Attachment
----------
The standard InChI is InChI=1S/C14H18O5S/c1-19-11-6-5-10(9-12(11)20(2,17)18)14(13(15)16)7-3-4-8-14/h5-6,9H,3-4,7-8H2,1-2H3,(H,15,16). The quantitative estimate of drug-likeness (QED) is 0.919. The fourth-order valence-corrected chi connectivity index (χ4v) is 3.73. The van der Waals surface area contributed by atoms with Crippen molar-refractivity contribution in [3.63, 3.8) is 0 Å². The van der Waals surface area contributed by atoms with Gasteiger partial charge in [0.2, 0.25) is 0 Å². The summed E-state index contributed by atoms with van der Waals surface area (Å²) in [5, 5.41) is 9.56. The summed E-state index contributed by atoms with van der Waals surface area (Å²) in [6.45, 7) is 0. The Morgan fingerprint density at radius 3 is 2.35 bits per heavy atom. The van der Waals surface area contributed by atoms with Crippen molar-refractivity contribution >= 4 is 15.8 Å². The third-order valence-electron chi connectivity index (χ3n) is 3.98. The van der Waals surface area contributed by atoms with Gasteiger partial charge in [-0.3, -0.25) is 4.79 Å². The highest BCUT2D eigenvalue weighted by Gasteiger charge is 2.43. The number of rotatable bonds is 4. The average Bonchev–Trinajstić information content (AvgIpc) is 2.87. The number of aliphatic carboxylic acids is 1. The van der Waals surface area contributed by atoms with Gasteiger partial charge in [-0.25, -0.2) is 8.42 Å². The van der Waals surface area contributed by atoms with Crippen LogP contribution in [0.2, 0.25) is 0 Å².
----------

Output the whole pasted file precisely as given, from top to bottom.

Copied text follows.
The standard InChI is InChI=1S/C14H18O5S/c1-19-11-6-5-10(9-12(11)20(2,17)18)14(13(15)16)7-3-4-8-14/h5-6,9H,3-4,7-8H2,1-2H3,(H,15,16). The quantitative estimate of drug-likeness (QED) is 0.919. The fourth-order valence-corrected chi connectivity index (χ4v) is 3.73. The van der Waals surface area contributed by atoms with Crippen molar-refractivity contribution in [3.63, 3.8) is 0 Å². The van der Waals surface area contributed by atoms with Gasteiger partial charge in [0.2, 0.25) is 0 Å². The summed E-state index contributed by atoms with van der Waals surface area (Å²) in [5, 5.41) is 9.56. The summed E-state index contributed by atoms with van der Waals surface area (Å²) in [6.45, 7) is 0. The Morgan fingerprint density at radius 3 is 2.35 bits per heavy atom. The van der Waals surface area contributed by atoms with Crippen molar-refractivity contribution >= 4 is 15.8 Å². The third-order valence-electron chi connectivity index (χ3n) is 3.98. The van der Waals surface area contributed by atoms with Gasteiger partial charge in [-0.3, -0.25) is 4.79 Å². The highest BCUT2D eigenvalue weighted by Gasteiger charge is 2.43. The number of rotatable bonds is 4. The average Bonchev–Trinajstić information content (AvgIpc) is 2.87. The number of aliphatic carboxylic acids is 1. The van der Waals surface area contributed by atoms with Gasteiger partial charge in [-0.25, -0.2) is 8.42 Å². The van der Waals surface area contributed by atoms with Crippen LogP contribution in [0.2, 0.25) is 0 Å².